Many freelancers and business owners get pulled so deeply into their business that they are unable to spend their time doing the things they are actually uniquely capable of doing. Instead of focusing on the value they're creating, the art they're making, or the vision for their business, they find themselves instead doing things that anyone could do. On this episode, Mike Michalowicz shares principles for setting your business up to run itself with insights from his new book Clockwork.
Over a period of fifteen years, Ken Kocienda had a front-row seat to the development of some of the most innovative technology in history. As a team member, he was responsible for helping develop the software on the iPhone, including being personally responsible for the development of the iPhone keyboard and autocorrect features. In this interview, he shares insights into how Apple's creative process works, what it was like to pitch and demo to Steve Jobs, and how we can all learn from Apple's successes and apply some of their methods to our own life and work.
We each have danger zones we have to watch out for in the course of our work. They can be particular habits or patterns we fall into when we go into “coast mode” or areas or situations where we are likely to get irritated and short-circuit collaborative relationships. On this episode, we share about the importance of avoiding the temptation to hide in the shadows, and a few strategies for bringing yourself fully and freely to the work you do.
Do you ever find yourself doing things for inexplicable reasons, or making decisions in your work that you can't really explain? It's possible that you're living with "ghost rules". These are invisible narratives that limit your thinking and creating, and can - over time - cause you to underperform. On this episode, we share a few sources of ghost rules (from the book Herding Tigers), and how to begin to overcome them.
We've all been there. You have ten great ideas on the whiteboard, and you have to make a decision today about which you're going to work on. How do you know which one is best? It helps to have a framework for making these decisions. On this episode, I share a simple framework for choosing the best idea, and for making those "from the gut" conversations about creative direction a little less stressful.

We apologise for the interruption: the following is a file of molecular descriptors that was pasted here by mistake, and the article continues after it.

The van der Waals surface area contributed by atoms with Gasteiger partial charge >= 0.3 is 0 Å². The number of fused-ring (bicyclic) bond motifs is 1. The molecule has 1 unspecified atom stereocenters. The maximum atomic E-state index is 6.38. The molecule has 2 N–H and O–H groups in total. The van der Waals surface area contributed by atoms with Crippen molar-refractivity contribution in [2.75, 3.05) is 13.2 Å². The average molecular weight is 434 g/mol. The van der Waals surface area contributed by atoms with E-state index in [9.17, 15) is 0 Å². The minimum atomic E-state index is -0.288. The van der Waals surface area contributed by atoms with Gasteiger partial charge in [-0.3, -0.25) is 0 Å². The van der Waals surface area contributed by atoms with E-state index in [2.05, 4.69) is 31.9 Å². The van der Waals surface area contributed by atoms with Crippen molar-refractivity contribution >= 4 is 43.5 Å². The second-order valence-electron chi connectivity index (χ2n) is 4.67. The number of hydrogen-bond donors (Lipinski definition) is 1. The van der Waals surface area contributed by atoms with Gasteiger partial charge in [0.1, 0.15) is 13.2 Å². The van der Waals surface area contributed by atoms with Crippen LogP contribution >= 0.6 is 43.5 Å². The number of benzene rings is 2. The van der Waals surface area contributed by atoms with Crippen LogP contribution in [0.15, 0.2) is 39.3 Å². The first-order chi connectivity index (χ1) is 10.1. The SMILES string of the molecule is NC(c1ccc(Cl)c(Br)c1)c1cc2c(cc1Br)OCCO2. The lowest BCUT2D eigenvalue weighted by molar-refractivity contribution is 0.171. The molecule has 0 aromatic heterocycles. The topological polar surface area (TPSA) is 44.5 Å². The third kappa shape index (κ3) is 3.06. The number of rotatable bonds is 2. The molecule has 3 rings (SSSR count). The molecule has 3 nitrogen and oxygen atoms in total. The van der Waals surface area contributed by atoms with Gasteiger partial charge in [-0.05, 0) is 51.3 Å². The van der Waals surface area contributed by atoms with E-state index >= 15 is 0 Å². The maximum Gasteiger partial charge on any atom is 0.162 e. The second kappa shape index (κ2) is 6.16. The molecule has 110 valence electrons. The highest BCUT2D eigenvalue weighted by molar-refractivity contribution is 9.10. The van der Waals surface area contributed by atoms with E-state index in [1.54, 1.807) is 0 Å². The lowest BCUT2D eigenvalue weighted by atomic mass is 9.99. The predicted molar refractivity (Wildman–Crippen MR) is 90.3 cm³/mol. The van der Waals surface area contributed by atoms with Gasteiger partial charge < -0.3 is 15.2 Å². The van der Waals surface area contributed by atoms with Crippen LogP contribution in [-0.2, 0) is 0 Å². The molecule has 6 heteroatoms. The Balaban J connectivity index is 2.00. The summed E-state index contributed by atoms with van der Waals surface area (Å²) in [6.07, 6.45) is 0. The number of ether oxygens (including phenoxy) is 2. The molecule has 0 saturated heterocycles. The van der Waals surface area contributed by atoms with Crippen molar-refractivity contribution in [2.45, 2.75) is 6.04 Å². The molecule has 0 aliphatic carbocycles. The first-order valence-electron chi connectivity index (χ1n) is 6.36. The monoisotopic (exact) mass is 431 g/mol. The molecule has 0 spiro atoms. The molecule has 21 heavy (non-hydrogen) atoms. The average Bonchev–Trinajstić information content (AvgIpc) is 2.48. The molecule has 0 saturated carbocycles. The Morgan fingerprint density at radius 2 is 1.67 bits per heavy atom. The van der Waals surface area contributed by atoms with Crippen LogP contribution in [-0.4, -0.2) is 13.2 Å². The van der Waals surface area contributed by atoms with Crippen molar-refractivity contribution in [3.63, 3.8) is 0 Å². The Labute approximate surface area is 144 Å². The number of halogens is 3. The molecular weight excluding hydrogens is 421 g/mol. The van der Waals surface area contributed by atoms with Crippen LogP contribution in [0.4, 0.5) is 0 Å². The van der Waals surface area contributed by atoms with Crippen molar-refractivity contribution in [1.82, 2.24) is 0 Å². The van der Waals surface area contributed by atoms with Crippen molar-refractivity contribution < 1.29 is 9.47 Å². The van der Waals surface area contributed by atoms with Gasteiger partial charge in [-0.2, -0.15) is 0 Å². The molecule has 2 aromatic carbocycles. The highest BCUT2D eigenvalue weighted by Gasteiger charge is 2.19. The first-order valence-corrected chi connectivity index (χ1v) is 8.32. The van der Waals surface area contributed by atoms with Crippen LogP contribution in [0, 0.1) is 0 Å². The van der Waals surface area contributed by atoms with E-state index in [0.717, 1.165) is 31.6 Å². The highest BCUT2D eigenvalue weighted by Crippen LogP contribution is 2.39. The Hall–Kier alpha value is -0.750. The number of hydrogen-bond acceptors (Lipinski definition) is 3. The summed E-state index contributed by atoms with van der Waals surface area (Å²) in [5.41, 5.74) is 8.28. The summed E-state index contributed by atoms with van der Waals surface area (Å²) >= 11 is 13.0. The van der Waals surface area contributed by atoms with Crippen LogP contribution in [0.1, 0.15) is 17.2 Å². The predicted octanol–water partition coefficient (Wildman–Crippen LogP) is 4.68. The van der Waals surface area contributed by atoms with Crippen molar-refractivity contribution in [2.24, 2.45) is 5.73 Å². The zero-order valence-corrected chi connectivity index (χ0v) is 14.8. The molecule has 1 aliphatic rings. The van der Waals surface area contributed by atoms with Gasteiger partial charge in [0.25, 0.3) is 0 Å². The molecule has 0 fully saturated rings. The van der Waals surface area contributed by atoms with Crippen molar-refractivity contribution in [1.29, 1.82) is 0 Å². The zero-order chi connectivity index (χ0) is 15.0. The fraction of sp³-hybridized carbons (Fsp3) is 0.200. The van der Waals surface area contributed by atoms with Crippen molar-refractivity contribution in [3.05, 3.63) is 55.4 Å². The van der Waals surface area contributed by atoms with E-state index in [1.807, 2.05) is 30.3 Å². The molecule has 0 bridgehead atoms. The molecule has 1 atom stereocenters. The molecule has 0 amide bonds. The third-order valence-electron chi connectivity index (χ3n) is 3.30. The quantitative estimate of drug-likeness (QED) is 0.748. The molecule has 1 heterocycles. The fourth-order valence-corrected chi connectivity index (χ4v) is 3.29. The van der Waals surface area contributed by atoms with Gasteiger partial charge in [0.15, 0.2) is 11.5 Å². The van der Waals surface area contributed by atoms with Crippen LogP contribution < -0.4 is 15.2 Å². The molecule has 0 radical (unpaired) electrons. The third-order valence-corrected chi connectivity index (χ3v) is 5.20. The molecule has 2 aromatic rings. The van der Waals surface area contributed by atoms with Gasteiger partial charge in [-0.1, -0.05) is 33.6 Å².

Things rarely get more simple. They typically only get more complex. This applies to our creative process as well, and unnecessary complexity can have a terrible effect on our ability to gain mental traction. On this episode, we share three ways unnecessary complexity can creep into your process and how to begin to identify and overcome them.
I first heard the phrase "insecurity work" from Scott Belsky a number of years ago. He defines it as work that has no intended outcome, doesn't move the ball forward, and is quick enough to do without realizing. It's most common to slip into insecurity work when you feel overwhelmed or perhaps even unequal to the creative task at hand, and it gives you the illusion of progress but actually robs valuable resources necessary to produce value. On this episode, I share three sources of insecurity work and how to recognize and address them.
As much as we'd all love a simple and easy to follow plan for career success, the reality is that we're all mostly making things up as we go. However, that doesn't stop many people from slipping into comfort mode instead of pushing for creative growth and personal challenge. On this episode, marketing consultant Wes Kao shares how to embrace map-making as your core mode of operation, why it's important to have a "spiky" point of view, and how to present your ideas so that others can receive them.
A creative career (and a life) have seasons, but it's often tempting to hold onto something long after it's grown stale simply because you're too comfortable to make a move. On this episode, we share insights from the book Louder Than Words about how to know when it's time to let go and move up the growth curve.